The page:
Trying to capture Christmas on rainy Baltimore streets

December 25, 2003|By DAN RODRICKS

I UNDERSTAND why Jerry Fleming, a Delta Air Lines pilot from Georgia, would stand in the rain in downtown Baltimore on Christmas Eve to look at the old B&O Railroad building.

I appreciate why, on the same day, Jeff Grutkowski would make like the narrating angels in It's A Wonderful Life and call for extraordinary measures to keep Sonny Singer from being discouraged.

And I am certain that the best 20 minutes of my Christmas Eve was spent in the rain with a panhandler named Alfred.

And I think I've finally come to realize, here in the land of mixed rewards called midlife, that you can walk around all day in the rain, looking in store windows and chatting with strangers, and never be able to capture -- in one sentence or one thousand sermons -- the essence of the Christmas season, and that it's easier to put fog in a bottle than to hold Christmas in your hand.

Sermons and songs, stories and Scripture -- all of these things bring us close. But there's something else out there, in the darkest season of the year, that rekindles the light in all of us -- even the jaded, the bored, the homeless.

I believe Christmas was what Jerry Fleming tried to find yesterday morning. Between flights for Delta, Fleming stayed overnight at a downtown hotel, then went to Lexington Market for breakfast, then to Charles Street. He stepped out of the rain and gazed up at the B&O Building, 97 years old and one of the most impressive towers in the city. "My father used to work there," Fleming said. "He was a railroad executive." And Gerald Fleming's son used to travel downtown from Randallstown to meet his father for lunch, and sometimes lunch was at the old Playboy Club on Light Street.

The elder Fleming died two years ago on New Year's Day.

I've done what Jerry Fleming did in his free time between flights yesterday. I've stared into the past, searched in the fog for my father and other absent friends and relatives. Triggered by sight or sound -- a song, an ornament, an old building or house -- your mind in an instant fills like a crowded room with the faces of people you miss. It happens a lot, but particularly during this time of year.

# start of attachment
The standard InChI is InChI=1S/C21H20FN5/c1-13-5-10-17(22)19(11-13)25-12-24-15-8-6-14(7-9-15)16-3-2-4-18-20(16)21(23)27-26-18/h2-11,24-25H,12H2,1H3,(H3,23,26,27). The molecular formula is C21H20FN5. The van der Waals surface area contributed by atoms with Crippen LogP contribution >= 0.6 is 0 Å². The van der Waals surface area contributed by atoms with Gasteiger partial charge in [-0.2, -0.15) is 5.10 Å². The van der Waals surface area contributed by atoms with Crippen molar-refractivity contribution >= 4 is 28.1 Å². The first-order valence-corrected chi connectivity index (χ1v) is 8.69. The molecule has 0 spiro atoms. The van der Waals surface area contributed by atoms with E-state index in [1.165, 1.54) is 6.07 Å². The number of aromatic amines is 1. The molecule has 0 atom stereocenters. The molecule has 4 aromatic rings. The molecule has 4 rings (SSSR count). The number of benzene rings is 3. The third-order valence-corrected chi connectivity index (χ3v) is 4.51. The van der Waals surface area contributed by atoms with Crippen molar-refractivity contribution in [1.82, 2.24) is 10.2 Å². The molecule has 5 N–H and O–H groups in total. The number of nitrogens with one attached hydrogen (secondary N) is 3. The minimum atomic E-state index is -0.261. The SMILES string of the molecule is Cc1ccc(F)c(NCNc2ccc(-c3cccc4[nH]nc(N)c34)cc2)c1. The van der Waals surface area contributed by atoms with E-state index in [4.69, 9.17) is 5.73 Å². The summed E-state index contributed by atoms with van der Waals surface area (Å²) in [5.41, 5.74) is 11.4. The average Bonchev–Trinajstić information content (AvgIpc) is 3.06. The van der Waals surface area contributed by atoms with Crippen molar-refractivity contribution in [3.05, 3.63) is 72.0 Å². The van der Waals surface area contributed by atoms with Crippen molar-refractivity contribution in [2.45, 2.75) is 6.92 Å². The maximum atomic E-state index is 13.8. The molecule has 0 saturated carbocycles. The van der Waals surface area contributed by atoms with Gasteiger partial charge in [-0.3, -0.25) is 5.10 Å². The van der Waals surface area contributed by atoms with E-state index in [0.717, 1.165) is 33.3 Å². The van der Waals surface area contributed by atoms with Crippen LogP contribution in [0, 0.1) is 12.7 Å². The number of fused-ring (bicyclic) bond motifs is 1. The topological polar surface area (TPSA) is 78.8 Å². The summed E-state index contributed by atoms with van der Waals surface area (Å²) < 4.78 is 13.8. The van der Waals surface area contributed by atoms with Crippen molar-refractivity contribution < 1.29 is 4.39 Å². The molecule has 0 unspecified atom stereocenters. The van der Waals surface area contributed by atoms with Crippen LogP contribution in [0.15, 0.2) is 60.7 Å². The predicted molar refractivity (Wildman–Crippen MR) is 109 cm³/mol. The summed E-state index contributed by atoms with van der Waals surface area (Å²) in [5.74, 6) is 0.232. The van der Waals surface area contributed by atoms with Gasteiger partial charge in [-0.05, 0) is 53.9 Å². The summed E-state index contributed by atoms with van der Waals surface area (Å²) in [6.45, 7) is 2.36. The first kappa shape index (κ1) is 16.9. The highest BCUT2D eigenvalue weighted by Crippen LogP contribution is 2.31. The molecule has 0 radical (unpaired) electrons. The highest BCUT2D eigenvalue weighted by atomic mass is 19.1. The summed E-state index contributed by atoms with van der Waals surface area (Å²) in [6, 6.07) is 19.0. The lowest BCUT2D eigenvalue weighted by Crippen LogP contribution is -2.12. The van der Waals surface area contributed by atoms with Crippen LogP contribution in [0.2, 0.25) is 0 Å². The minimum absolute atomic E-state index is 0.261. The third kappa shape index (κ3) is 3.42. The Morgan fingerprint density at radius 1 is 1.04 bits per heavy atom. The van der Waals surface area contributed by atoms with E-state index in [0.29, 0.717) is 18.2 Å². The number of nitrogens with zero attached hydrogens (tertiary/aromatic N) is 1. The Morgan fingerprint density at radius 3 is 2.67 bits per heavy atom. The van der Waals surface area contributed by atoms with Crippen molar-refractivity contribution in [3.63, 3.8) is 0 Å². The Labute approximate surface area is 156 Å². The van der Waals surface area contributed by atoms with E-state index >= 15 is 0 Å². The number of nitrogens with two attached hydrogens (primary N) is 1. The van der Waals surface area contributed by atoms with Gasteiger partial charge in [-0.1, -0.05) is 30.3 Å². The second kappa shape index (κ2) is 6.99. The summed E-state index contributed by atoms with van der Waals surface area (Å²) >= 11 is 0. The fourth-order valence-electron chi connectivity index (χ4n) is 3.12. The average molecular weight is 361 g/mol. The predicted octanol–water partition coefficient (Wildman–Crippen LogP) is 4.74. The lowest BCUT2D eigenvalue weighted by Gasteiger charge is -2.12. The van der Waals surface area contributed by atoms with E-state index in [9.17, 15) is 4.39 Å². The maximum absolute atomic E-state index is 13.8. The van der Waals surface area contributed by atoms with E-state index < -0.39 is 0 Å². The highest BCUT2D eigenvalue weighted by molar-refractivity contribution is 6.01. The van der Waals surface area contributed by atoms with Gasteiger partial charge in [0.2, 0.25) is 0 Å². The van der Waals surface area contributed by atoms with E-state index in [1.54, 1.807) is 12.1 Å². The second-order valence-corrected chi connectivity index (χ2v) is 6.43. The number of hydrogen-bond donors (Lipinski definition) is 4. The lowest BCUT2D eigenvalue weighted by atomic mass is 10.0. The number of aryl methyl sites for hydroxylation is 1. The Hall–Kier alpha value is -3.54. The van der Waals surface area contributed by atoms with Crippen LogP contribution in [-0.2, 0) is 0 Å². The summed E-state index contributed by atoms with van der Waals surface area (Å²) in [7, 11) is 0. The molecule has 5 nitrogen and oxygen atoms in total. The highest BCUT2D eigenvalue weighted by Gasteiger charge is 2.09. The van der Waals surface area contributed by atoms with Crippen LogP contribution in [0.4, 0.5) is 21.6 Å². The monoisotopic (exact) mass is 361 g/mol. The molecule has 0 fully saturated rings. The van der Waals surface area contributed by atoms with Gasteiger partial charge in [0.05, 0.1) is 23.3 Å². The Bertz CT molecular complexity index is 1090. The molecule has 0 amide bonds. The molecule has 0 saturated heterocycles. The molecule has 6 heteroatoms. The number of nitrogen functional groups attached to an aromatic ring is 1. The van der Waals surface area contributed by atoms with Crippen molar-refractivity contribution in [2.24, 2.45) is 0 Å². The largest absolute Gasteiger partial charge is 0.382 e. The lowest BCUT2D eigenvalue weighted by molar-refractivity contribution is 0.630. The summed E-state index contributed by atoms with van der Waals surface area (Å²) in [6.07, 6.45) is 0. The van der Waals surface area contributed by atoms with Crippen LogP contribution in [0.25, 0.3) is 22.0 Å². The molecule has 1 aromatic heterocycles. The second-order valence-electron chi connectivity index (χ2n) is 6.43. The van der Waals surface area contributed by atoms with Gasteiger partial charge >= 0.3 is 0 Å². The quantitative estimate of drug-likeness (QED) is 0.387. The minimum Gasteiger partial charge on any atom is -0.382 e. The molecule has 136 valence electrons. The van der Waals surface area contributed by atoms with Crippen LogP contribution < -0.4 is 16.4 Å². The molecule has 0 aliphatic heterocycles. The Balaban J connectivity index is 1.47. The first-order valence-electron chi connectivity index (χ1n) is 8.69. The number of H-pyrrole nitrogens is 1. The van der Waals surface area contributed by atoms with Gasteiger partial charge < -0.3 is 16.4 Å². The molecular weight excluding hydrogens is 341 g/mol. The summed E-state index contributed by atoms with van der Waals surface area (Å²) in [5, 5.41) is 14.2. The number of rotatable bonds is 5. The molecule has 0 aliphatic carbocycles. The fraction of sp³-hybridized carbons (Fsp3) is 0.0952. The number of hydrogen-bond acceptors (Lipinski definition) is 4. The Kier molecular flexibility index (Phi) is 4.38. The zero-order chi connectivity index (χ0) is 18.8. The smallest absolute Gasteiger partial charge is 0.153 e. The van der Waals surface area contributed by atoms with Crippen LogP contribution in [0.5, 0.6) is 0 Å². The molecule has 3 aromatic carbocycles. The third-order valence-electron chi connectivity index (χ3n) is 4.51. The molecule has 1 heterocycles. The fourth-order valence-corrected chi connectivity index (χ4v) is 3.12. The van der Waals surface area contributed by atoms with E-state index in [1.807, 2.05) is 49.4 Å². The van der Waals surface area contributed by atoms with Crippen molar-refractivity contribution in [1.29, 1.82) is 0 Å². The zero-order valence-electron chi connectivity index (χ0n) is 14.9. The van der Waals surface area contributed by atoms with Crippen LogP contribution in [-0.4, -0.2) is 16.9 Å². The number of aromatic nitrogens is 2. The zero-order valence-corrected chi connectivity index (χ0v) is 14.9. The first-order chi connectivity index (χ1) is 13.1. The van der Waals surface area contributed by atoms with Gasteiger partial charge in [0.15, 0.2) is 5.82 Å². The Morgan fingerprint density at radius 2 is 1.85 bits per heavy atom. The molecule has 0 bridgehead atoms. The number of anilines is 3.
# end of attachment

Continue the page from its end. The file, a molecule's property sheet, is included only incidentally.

People change. They die, get divorced, move away. The world runs at white-knuckle speed. So at Christmas you want to stop and walk back a few miles to see if something -- just one thing -- could possibly be as it always was.

The other night, Jeff Grutkowski and a group of friends made their annual pilgrimage to the house at 3205 Woodhome Ave. in the Parkville area. This is Sonny Singer's place, one of the Baltimore area's most robustly decorated holiday houses. Sonny has been dressing it up with all manner of handmade items -- including animated reindeer on the roof and a train garden in the rear yard -- for 48 years.

Sonny's wife, Dorothy, died of cancer in August and, though facing his first Christmas without her, he decorated the house again.

And yet, the man is discouraged.

"For some reason," Grutkowski says, "the crowds have stayed away this year. And now Sonny is ready to pull the plug, literally, on everything. He doesn't feel like enough people care."

I spoke to Sonny yesterday and verified Grutkowski's concern. In good years, Sonny said, up to 30,000 people visited his street over the two weeks before and two weeks after Christmas. Only a fraction of that comes now.

"If you could get the word out and help get enough people to visit Woodhome Avenue over the next few days, I'm confident Sonny would see it as a sign that people do appreciate his efforts," says Grutkowski, who wants to keep the lights on. "It's people like Sonny Singer who make this town a great place to live, despite all the crime and drugs and despair. We need people like Sonny, and now Sonny needs us."

I understand Grutkowski's desire to help a discouraged man, especially in these short, dark days of winter.

So I gave it up again for a panhandler yesterday morning -- a few bucks in an empty Burger King soda cup that a 41-year-old homeless man named Alfred held in the rain on Calvert Street, in front of the city courthouse. A few feet from the panhandler, a young woman in a wedding gown stood -- her gown gathered up and off the wet pavement, a pile of white satin and chiffon in the fog and mist -- poised for courthouse matrimony, little sisters attending her.

This day it did not seem enough to drop money in Alfred's cup and keep walking. He wanted conversation, and so did I, and the rain didn't seem to matter.

"I'm full-blown," Alfred told me at one point, a reference to the AIDS that has sapped his body and left him disabled, unemployed, homeless and hungry.

"Aban ... ban ... abandominium on Chase Street," he stuttered when asked where he lived. "Sometimes if it's not too cold, I sleep on that bench over there."

We spoke for 20 minutes, and Alfred told me all about his life. He didn't seem to mind all the questions, despite the rain, and there was an honesty, even an innocence, about him. He never asked me for more than I'd given, and I never heard him use Christmas in his pitch to others for donations. In fact, he didn't seem to have an awareness of the holiday -- or a willingness to acknowledge it.

Our conversation ended only because Alfred had more work to do. There wasn't much action at the courthouse -- more rain in his cup than coins -- and Alfred needed to find another place to ask for money. So I quietly wished him a merry Christmas, self-conscious that such an expression might ring empty, even phony, for a homeless man.

But I am pretty sure he heard me, and I am pretty sure Alfred smiled before he turned to walk away.

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